It doesn’t take long in leadership to realize that most of our work takes place in the wreckage of life. We take on new ventures and exciting opportunities only to be confronted immediately with challenges, obstacles, and difficult choices. The sheen wears off quickly as the reality of the task sets in.
Samsung is dealing with the wreckage of a disastrous product flaw in its most advanced smartphone, the Galaxy Note 7. After riding a recent wave of success that saw it gaining traction against Apple’s popular iPhone line, Samsung launched the Note 7, dubbing it the most advanced smartphone on the market. When faulty batteries in the units began to explode while charging, however, all hopes Samsung had for the Note 7 disappeared.
The Wall Street Journal reported on the wreckage of illicit drug use in the American work force. Quest Diagnostics, one of the nation’s largest medical laboratories, released data that show “Detection of illicit drugs—from marijuana to heroin to methamphetamine—increased slightly both for the general workforce and the “safety-sensitive” workforce, which includes millions of truck drivers, pilots, ship captains, subway engineers, and other transportation workers.”
Meanwhile, we’ve even seen examples of the wreckage of life in pastoral leadership, as Pete Wilson of Cross Point Church in Nashville announced his resignation as pastor of one of the fastest-growing churches in America. He cited fatigue, noting that he’s been “leading on empty.”
The wreckage of life is all around us, and the more we try to run away from it as leaders the more we do disservice to our God-given call. Even leadership theorists who do not approach leadership from a Christian perspective know that one of the central responsibilities of all types of leaders is to confront the difficulties and challenges in our organizations and systems. One of the strongest such advocates is Ron Heifetz, author of Leadership without Easy Answers. In this book, he makes the case for leaders to be primarily concerned with helping their organizations address their toughest challenges. Jim Collins, author of the popular book Good to Great, would concur, arguing that leaders must always “confront the brutal facts.”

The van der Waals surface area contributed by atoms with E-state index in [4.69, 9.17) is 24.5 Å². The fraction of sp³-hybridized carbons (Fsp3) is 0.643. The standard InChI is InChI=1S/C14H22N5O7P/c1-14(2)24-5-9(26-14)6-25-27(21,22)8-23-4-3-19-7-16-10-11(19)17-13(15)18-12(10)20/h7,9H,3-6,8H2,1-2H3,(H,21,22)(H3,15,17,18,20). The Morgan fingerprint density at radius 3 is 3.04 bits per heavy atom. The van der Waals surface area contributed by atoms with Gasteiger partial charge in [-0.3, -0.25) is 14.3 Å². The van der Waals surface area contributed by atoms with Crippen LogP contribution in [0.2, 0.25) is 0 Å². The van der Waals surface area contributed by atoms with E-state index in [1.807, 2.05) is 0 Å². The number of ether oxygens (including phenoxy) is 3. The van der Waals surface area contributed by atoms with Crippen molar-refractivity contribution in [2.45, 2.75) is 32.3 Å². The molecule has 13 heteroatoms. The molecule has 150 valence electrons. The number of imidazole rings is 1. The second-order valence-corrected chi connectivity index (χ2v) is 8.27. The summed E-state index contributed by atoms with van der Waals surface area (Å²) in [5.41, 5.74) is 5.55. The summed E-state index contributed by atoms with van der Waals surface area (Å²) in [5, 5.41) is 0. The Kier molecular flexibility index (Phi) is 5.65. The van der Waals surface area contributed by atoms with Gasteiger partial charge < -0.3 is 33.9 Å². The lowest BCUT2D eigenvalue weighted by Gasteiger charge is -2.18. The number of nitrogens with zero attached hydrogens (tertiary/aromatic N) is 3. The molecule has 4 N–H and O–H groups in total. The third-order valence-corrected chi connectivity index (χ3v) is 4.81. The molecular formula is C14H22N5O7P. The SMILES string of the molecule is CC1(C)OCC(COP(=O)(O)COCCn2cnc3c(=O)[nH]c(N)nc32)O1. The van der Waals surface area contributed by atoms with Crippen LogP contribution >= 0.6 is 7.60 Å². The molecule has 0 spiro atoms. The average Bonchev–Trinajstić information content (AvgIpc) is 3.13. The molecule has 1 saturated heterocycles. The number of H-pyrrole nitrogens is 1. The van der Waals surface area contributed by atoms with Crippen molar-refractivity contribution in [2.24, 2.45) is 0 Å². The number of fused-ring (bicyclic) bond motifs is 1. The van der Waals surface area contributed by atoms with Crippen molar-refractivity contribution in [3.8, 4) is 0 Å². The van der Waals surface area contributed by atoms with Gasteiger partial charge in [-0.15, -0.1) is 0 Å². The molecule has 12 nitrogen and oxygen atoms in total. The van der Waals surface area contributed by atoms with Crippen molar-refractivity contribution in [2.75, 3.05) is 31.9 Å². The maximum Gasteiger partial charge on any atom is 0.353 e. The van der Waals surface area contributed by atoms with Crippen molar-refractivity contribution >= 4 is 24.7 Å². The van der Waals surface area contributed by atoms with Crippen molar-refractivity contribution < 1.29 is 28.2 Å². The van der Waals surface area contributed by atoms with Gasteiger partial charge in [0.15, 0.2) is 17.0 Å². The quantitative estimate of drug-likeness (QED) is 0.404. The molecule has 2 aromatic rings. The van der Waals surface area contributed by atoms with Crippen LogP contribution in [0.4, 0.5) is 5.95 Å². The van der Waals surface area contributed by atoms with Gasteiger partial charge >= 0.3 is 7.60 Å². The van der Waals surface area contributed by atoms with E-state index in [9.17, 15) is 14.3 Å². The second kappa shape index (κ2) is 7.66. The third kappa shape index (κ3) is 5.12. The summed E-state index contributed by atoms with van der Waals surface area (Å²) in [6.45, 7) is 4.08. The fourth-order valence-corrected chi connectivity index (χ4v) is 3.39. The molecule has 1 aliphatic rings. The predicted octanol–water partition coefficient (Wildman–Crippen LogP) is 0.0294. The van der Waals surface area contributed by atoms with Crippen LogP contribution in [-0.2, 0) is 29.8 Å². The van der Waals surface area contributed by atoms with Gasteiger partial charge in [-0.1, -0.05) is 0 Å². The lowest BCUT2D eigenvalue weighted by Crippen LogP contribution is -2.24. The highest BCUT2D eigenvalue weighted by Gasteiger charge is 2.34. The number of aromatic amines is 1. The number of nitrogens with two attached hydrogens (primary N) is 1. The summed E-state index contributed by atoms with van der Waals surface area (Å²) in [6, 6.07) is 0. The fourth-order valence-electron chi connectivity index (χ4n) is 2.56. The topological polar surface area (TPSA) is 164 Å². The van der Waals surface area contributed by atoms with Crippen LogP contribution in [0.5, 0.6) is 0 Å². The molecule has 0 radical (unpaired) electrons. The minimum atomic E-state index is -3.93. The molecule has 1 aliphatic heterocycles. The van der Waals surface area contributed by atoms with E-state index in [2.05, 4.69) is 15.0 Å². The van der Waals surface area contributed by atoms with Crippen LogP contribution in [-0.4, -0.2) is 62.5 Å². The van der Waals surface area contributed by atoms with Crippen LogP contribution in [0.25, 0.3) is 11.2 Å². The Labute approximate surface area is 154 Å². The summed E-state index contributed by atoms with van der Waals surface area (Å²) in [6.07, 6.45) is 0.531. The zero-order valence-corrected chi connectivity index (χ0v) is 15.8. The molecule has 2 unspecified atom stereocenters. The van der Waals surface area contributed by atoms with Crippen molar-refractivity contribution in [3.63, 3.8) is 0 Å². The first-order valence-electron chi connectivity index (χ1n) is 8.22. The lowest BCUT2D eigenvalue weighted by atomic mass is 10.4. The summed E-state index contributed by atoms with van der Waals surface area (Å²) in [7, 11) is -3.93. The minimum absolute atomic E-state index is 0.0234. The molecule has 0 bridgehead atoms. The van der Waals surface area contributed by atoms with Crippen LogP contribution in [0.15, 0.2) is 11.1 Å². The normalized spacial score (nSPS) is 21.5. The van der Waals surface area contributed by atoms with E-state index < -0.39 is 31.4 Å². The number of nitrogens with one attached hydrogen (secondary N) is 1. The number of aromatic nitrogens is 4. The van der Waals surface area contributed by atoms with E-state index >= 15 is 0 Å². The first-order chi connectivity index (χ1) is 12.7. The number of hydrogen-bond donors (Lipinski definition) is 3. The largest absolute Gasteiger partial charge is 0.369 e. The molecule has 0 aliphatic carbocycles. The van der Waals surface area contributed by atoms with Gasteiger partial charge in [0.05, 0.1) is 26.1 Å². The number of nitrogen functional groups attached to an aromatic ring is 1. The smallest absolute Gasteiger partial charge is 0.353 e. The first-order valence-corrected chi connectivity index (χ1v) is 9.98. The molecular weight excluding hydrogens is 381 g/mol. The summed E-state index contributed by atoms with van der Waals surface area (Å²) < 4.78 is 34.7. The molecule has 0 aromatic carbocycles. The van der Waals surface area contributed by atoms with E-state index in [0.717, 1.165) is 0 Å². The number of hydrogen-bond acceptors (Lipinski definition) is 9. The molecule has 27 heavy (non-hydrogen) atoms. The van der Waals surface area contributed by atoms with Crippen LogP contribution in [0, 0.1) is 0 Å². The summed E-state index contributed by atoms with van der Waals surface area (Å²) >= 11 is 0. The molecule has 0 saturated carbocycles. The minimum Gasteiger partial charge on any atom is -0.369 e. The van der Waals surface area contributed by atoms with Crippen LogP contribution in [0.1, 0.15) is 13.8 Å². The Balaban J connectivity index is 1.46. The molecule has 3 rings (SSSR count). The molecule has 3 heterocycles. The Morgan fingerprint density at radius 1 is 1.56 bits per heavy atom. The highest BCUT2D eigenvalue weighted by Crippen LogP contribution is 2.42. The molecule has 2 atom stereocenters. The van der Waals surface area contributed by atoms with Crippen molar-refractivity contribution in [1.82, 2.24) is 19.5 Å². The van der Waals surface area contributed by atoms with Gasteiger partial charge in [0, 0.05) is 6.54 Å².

Leading in the wreckage of life does not mean, however, that we have to wallow in the wreckage. Christian hope gives us the proper perspective to be able to wade into the deepest parts of the wreckage and work towards fixing the problem.
Whether your sphere of leadership is in the boardroom or the home, the academy or Main Street, we all face the wreckage of life, so we all need a hope and vision that will guide us beyond what we presently see. It all starts with how we experience God as he deals with the wreckage in our own lives. T. F. Torrance, in his treatise on the incarnation of Christ, describes how God comes into the wreckage of our lives and gives us new hope:
“What according to the gospel is the decision required of me? I am certainly challenged to make a decision, but the gospel announces to me that in Jesus Christ God has already taken a decision about me; it announces that my existence has already been invaded and brought under the sovereign rule of God’s grace in the life, death, and resurrection of Christ; it announces that the kingdom of God has overtaken me in Christ, and that my destiny has been laid hold of by Christ and determined by his crucifixion.”
When we experience God’s work in our own messy lives, we slowly gain an understanding for how to model our leadership after him. Several key points emerge. First, leading in the wreckage requires courage, because we have to go into situations that we wouldn’t otherwise want to go into. Second, it requires patience, because, as we know from our own experience of God’s patience with us, many of the solutions to the problems that plague our organizations and society take slow, patient, steady work to reverse. Third, leading in the wreckage takes enthusiasm and joy. We need to pray for the joy of the Lord to infuse our hearts so that as we face the challenges of leadership we won’t be overcome by despair.
The wreckage of life, whether shattered dreams, broken relationships, or failed plans, is a constant reality in our journey this side of Heaven. How we choose to deal with the wreckage tells the world that we have hope far beyond what we can presently see.